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BigGamerDude

jesus the toxicity down here is a bit much.

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p1p3dream

@biggamerdude: Agree... I think it has to do with this type of game genre, and the audience attracted to it.

Avatar image for santinegrete
santinegrete

@gamersts: and what we got to play? The Gears of War 5 that will stop that motherf****ing cliffhanger? With the Gears of War 4 stupid updates, doubt will be soon enough.

Avatar image for bat725
bat725

@gamersts: Is ANYTHING coming out for XB1, this year?!?

Thankfully, you have....wait for it....wait for it....

BACKWARDS COMPATIBILITY!

LMFAO at you pathetic excuses for gamers. Seriously.

Avatar image for deviltaz35
DEVILTAZ35

@bat725: I am looking forward to playing the original Xbox games on Project Scorpio. Love games such as Mercenaries which for open world combat in a war zone still hasn't been beaten.

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Terminator95

@gamersts: Can't say much about Crap Box 0 eh ?

Avatar image for PumpkinBoogie
PumpkinBoogie

@gamersts: hmm, for your info 'fanboys' don't have to say anything about thanking Sony b/c Yakuza series has been a longstanding series for well over a decade. Shows how little you about the series.....

If anything, us Yakuza fans are just super happy that the series is getting the proper shine that it deserves and not giving up on series that's truly awesome (flaws & all).

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j1965

Love going to the bars!

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adamg81

The original had the same problem with the annoying fights. Hope the load times are better.

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sakaiXx

Another exclusive this year! Good job sony and sega for doing an amazing work for ps4. Can't wait to play this game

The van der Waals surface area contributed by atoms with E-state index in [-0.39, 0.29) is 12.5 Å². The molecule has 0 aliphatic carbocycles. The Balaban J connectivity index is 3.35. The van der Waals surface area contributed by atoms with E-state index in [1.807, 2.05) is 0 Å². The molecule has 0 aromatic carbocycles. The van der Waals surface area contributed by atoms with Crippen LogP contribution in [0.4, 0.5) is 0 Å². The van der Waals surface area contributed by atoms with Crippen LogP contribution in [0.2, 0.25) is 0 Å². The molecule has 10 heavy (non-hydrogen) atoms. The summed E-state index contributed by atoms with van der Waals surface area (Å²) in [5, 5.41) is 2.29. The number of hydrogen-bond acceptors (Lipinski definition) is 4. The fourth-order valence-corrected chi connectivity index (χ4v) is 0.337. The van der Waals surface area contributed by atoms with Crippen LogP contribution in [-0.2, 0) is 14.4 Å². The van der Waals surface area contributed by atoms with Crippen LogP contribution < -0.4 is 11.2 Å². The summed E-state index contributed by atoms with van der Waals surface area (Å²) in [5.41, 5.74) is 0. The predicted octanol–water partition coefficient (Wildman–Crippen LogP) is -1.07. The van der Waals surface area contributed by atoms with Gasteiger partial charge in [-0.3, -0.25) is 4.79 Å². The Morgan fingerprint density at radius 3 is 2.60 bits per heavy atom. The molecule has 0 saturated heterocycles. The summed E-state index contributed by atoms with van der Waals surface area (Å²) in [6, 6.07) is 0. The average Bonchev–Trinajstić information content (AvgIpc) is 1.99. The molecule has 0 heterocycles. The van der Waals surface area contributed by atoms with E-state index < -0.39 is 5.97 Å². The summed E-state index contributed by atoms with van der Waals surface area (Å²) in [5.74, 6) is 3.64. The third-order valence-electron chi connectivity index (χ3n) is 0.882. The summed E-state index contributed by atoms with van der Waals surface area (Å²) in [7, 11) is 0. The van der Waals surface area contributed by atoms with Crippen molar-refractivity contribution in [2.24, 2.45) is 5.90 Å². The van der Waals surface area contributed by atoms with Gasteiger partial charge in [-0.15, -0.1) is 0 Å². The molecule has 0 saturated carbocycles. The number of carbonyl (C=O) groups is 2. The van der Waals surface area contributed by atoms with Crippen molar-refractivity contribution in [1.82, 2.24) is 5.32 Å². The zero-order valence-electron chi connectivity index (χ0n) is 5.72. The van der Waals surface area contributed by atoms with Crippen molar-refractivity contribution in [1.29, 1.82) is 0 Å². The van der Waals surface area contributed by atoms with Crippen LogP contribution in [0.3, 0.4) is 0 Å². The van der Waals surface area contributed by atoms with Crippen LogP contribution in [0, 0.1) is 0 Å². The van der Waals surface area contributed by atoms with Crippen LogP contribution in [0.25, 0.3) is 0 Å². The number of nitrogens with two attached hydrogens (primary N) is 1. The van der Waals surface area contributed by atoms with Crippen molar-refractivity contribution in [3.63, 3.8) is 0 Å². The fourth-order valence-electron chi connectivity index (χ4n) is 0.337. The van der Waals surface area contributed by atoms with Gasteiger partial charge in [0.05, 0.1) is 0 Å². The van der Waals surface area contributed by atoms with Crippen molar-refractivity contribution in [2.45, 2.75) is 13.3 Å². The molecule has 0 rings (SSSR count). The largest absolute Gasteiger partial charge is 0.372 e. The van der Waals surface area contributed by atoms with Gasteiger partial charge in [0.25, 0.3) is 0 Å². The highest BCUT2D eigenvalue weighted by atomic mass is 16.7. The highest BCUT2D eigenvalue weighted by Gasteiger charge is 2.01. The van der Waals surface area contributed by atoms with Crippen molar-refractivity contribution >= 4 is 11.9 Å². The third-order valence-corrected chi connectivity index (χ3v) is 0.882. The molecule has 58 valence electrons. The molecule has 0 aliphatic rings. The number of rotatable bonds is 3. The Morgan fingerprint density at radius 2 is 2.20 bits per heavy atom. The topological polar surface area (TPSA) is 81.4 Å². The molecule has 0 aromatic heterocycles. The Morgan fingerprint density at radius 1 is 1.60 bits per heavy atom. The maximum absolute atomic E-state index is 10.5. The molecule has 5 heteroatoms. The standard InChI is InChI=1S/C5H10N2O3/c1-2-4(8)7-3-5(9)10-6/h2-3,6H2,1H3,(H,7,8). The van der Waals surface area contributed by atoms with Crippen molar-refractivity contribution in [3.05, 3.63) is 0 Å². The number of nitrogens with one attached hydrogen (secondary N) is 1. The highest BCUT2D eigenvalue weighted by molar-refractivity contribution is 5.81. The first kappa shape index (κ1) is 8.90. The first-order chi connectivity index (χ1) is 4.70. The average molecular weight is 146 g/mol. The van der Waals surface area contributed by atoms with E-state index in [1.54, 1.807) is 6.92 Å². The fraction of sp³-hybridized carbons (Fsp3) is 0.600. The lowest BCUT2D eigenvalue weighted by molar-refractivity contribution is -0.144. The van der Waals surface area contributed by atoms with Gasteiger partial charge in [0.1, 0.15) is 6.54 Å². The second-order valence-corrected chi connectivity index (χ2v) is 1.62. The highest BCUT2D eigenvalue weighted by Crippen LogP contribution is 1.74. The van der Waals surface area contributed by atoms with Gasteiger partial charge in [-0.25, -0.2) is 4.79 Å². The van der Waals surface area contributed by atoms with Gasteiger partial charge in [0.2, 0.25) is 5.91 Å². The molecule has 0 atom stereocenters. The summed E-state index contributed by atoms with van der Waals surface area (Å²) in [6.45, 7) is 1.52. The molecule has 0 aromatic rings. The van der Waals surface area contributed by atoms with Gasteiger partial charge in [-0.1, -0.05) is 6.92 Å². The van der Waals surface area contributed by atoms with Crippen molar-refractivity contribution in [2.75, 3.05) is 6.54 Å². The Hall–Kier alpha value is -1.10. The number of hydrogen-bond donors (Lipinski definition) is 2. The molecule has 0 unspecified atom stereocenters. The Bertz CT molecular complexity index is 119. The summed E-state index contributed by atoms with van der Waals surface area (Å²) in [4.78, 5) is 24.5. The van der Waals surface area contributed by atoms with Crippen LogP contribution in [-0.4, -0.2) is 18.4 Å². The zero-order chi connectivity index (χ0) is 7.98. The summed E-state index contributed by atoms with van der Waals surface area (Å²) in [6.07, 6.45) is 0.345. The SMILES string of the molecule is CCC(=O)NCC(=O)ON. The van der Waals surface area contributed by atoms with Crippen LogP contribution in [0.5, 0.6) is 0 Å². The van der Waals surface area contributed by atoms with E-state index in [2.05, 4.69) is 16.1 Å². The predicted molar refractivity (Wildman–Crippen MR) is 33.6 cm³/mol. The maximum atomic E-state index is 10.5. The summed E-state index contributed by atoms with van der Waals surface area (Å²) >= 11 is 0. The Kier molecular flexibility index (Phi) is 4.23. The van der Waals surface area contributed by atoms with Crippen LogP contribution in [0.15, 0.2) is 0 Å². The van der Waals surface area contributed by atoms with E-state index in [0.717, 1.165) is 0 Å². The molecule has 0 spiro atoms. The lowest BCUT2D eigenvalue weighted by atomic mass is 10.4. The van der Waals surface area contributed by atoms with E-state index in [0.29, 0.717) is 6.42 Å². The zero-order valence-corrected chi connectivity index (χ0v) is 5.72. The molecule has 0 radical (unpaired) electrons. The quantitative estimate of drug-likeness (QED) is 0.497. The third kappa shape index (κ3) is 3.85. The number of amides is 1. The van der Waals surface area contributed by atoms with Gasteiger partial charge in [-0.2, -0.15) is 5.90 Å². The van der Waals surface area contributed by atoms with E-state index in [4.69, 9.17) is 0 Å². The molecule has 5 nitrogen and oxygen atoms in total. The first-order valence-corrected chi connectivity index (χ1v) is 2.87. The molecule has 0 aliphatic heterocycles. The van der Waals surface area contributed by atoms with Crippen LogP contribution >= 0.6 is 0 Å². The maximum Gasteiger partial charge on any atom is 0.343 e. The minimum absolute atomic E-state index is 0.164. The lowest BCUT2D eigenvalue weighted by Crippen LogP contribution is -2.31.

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proceeder

Not 9?!

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Samurai1313

Are they just barring yakuza ishin out of spite?

Avatar image for PumpkinBoogie
PumpkinBoogie

@samurai1313: no, I don't think it's that and as @j1965 stated it's a bit more complex than that. Hell, for that matter Ishin has an even more niche appeal, plus w/ games like it I've heard (and w/ experience w/ previously similar game Kenzan), the localization would be a bit more complicated due to the traditional Japanese language (and lore) used.

It's possible they feel the risk of putting the effort into it might not balance out the reward, sadly.

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j1965

@samurai1313: I wish they would bring that game out but I heard it might be difficult to translate or maybe the theme is too much for the Western world

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Midna

Keep the exclusives coming Sony!! :)

Avatar image for midna
Midna

@gamersts: No I mean keep the exclusives coming. I wrote that pretty clearly in my first comment lol.

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Yakuza More Info

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  • First Released Sep 5, 2006
    released
    • PC
    • PlayStation 2
    • + 2 more
    • PlayStation 3
    • PlayStation 4
    This action-adventure title for the PS2, known as Ryu ga Gotoku in Japan, features a storyline by award-winning novelist Hase Seishu about brutal Japanese criminals.
    8.2
    Average Rating1899 Rating(s)
    Please Sign In to rate Yakuza
    Developed by:
    Ryu ga Gotoku Studios, Amusement Vision
    Published by:
    Sega, Deep Silver
    Genre(s):
    Action, Adventure
    Theme(s):
    Modern
    Content is generally suitable for ages 17 and up. May contain intense violence, blood and gore, sexual content and/or strong language.
    Mature
    Blood, Sexual Themes, Strong Language, Use of Alcohol, Violence